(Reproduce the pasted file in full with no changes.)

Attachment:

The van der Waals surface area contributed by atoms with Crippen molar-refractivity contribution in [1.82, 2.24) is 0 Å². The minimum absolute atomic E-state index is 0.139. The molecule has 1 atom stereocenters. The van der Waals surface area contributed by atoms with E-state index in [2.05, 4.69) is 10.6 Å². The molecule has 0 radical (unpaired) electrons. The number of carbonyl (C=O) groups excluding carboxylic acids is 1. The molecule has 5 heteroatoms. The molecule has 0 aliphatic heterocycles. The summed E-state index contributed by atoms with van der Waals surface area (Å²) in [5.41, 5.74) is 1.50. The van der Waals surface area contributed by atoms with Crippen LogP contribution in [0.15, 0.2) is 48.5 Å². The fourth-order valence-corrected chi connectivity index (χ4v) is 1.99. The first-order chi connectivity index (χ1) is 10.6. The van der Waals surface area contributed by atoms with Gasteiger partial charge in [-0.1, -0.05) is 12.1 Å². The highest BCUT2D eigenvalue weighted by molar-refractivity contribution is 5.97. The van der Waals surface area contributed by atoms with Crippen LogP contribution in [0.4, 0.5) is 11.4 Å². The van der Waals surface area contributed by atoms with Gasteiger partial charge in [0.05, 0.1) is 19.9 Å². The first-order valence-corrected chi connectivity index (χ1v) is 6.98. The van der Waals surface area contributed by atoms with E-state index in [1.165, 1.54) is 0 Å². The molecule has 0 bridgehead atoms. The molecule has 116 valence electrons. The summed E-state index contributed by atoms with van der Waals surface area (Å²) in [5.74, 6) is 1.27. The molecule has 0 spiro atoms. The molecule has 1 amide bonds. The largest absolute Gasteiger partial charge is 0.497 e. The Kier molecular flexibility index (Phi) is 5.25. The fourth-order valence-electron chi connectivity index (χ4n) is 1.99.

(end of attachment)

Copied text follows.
The van der Waals surface area contributed by atoms with Crippen molar-refractivity contribution in [1.82, 2.24) is 0 Å². The minimum absolute atomic E-state index is 0.139. The molecule has 1 atom stereocenters. The van der Waals surface area contributed by atoms with E-state index in [2.05, 4.69) is 10.6 Å². The molecule has 0 radical (unpaired) electrons. The number of carbonyl (C=O) groups excluding carboxylic acids is 1. The molecule has 5 heteroatoms. The molecule has 0 aliphatic heterocycles. The summed E-state index contributed by atoms with van der Waals surface area (Å²) in [5.41, 5.74) is 1.50. The van der Waals surface area contributed by atoms with Crippen LogP contribution in [0.15, 0.2) is 48.5 Å². The fourth-order valence-corrected chi connectivity index (χ4v) is 1.99. The first-order chi connectivity index (χ1) is 10.6. The van der Waals surface area contributed by atoms with Gasteiger partial charge in [-0.1, -0.05) is 12.1 Å². The highest BCUT2D eigenvalue weighted by molar-refractivity contribution is 5.97. The van der Waals surface area contributed by atoms with Crippen LogP contribution in [0.4, 0.5) is 11.4 Å². The van der Waals surface area contributed by atoms with Gasteiger partial charge in [0.05, 0.1) is 19.9 Å². The first-order valence-corrected chi connectivity index (χ1v) is 6.98. The van der Waals surface area contributed by atoms with E-state index in [1.165, 1.54) is 0 Å². The molecule has 0 bridgehead atoms. The molecule has 116 valence electrons. The summed E-state index contributed by atoms with van der Waals surface area (Å²) in [5.74, 6) is 1.27. The molecule has 0 spiro atoms. The molecule has 1 amide bonds. The largest absolute Gasteiger partial charge is 0.497 e. The Kier molecular flexibility index (Phi) is 5.25. The fourth-order valence-electron chi connectivity index (χ4n) is 1.99.